The sleep clinic’s lights were on and through the nearly closed blinds, I detected human movement but it was not yet 8:30 p.m. so I waited in my vehicle ten minutes to be sure the doors would be unlocked and I would not be standing outside with my pillow and backpack in the frigid cold.
When I entered the clinic, I was greeted by a friendly technician who asked my name, issued some forms to me and led the way to my bedroom. I was impressed with how “homey” the room was but wondered in fact how comfortable the bed would be for my poor aching back.
The technician instructed me to change into my pajamas, fill out the paperwork and go to the bathroom so that I would not have to go during the study. She left the room and I promptly followed her instructions. When I went to the bathroom to ready myself for bed, I noticed that I somehow forgot my toothbrush! Great! I remembered to buy toothpaste but had no toothbrush. Improvising, I “brushed” my teeth with my fingers, returned to my room and waited until nearly 10:00 p.m. for the technician to return.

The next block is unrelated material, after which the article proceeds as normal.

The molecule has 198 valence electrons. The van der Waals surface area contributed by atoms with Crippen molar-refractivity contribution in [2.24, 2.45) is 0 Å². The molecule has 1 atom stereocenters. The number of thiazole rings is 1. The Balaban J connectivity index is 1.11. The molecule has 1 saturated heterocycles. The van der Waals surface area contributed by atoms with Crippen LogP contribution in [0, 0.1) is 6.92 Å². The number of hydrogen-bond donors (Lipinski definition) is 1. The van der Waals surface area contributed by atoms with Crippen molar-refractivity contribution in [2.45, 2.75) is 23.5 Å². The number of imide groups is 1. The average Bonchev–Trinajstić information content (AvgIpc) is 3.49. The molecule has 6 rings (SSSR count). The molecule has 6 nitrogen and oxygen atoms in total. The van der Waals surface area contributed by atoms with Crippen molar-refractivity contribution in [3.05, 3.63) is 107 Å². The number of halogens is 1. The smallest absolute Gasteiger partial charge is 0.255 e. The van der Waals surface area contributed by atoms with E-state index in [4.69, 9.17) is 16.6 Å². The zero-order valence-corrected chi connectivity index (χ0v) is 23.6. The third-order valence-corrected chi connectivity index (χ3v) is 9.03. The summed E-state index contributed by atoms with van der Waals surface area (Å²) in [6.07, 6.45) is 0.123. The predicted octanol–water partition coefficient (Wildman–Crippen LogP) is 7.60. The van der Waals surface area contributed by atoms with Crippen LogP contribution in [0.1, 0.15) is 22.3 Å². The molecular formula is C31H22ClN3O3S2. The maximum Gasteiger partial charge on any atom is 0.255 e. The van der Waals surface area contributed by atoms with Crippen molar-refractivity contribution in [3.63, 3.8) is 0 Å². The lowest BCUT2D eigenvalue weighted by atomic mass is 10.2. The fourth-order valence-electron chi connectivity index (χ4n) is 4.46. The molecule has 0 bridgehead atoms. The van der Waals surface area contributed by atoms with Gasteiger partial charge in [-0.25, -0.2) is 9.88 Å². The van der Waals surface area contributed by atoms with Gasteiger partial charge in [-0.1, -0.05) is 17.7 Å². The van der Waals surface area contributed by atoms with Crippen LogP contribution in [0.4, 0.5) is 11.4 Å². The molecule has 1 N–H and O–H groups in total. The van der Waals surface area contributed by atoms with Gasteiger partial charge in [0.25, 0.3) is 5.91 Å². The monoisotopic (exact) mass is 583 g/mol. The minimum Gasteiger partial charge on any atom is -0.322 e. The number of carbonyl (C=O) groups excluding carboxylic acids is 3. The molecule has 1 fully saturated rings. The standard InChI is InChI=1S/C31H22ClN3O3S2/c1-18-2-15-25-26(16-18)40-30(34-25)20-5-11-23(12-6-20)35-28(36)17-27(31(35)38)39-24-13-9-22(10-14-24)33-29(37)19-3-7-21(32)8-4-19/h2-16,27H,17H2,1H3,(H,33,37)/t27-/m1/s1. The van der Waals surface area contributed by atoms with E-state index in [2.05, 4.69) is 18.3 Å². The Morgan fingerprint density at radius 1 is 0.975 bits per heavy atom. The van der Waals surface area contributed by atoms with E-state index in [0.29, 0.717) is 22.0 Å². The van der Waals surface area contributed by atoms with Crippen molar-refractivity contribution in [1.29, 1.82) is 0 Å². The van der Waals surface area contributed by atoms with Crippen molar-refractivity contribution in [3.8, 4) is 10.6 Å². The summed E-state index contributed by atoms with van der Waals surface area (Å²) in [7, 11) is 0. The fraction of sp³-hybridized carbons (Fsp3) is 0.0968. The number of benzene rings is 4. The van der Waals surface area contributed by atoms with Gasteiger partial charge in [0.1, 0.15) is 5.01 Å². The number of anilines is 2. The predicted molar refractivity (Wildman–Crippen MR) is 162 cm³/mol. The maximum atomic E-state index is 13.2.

I was growing very, very tired but could not lie down in the bed since all of the wires were still strewn upon it. I wanted to sleep, right now!
When the tech did return to my room, it must have taken a good thirty minutes for her to attach all the goop and wires to my body. I had positioned my pillow (from home) on top of the other two pillows as a sort of back-support to watch t.v. I do this at home in my own bed, I watch television until my eyes start dropping, then I throw the top two pillows on the floor, click the television off and drift off to sleep. It would not be the same at the sleep clinic.